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Dopamine and Stress Response

by
author image Robin Wood-Moen
Robin Wood-Moen began writing in 2000. She is an academic researcher in health psychology, psychoneuroimmunology, religion/spirituality, bereavement, death/dying, meaning-making processes and CAM therapies. She holds a Bachelor of Arts in forensic-social sciences from University of North Dakota, a Master of Science in psychology and is working on her Ph.D. in health psychology, both from Walden University.
Dopamine and Stress Response
A young woman stressed at her desk Photo Credit John Howard/Photodisc/Getty Images

Dopamine, like norepinephrine, is a neurotransmitter in the brain that initiates adrenalin, a hormone, during the activation of the stress response. The stress response is generally self-regulating, ready to respond to a potential threat and then back down once the threat is lifted. When someone is constantly experiencing environmental stress, this is considered the threat that keeps the stress response system constantly turned on. Leaving the stress response on continuously creates a dangerous and potentially life-threatening condition for the body. This process floods the body with excess hormones, raises blood pressure and elevates blood sugar levels, creating a host physical and psychological problems.

Dopamine, Stress and Locomotion

Dopamine rules motivational forces and psychomotor speed in the central nervous system. Under some stressful conditions, the activity of the stress response system will provide the energy needed to rise to a challenge or be spontaneous. "Focus," a journal of the American Psychiatric Association, suggests that during an event like a sports activity, the role of dopamine and the stress response trigger initiate to spur activity to get the job done and then return to a baseline, or normal, resting level. However, environmental stress such as working in a job that is unpleasant, navigating abusive relationships, financial strain and similarly prolonged events can leave the stress response system on, overworked, and a drain on all other body systems.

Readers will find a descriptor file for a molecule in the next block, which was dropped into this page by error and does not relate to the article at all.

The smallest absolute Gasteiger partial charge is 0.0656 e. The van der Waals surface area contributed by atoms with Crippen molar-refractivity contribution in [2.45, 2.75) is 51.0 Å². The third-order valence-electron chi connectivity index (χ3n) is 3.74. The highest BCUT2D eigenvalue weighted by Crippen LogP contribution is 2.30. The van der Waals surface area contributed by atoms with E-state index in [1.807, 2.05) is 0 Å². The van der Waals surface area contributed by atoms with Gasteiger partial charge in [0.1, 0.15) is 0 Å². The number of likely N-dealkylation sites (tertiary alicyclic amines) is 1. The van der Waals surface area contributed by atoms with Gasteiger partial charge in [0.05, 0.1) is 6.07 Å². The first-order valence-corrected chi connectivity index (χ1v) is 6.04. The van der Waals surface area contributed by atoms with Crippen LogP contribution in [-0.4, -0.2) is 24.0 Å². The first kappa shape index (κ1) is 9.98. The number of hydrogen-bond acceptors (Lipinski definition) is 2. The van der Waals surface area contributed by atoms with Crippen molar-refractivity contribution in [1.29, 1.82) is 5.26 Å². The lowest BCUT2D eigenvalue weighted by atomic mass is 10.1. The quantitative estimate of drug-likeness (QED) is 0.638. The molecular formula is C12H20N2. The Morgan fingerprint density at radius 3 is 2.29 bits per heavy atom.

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Dopamine, Stress and Thought-Processing

Dopamine and the over-secretion of stress hormones can have multiple effects on the thought-processing function of the brain. Those who are exposed to chronically stressful environments tend to exhibit memory deficits, poor concentration and have inadequate blood flow to the brain. The Franklin Institute suggests that chronic stress and depletion of dopamine in exchange for hormone flooding creates the internal body environment perfect for Alzheimer's disease, Parkinson's disease, heart disease and cancer in addition to numerous autoimmune disorders that can be disabling.

Dopamine, Stress and Their Effect

Dopamine dyregulation seen during the stress response can affect our ability to experience pleasure. Excess stress depletes natural dopamine stores and creates a ripple effect on nearby edorphins. The endorphins are necessary to prevent pain and maintain good mood. According to the Franklin Institute, when dopamine and the endorphins malfunction, minor injuries can become major obstacles and experiences of both pain and misery are heightened. Previously enjoyed activities will no longer provide pleasure.

Dopamine, Stress and Autoimmune Disease

By dopamine instigating the release of stress hormones, the response can turn from good to bad quickly. If the body fails to return to its baseline levels at rest, the long-term consequences of activation can disrupt all organ processes. The "International Journal of Neuroscience" reports that cortisol and other stress hormones lead to chronic inflammation and will negatively impact the skin, cardiovascular, endocrine and digestive systems leaving the body susceptible to diseases such as rheumatoid arthritis and cancer. In addition, it can lead to psychological problems related to anxiety, agitation, anger, attention-deficits, learning difficulties, depression, sleep disturbances and permanent memory loss.

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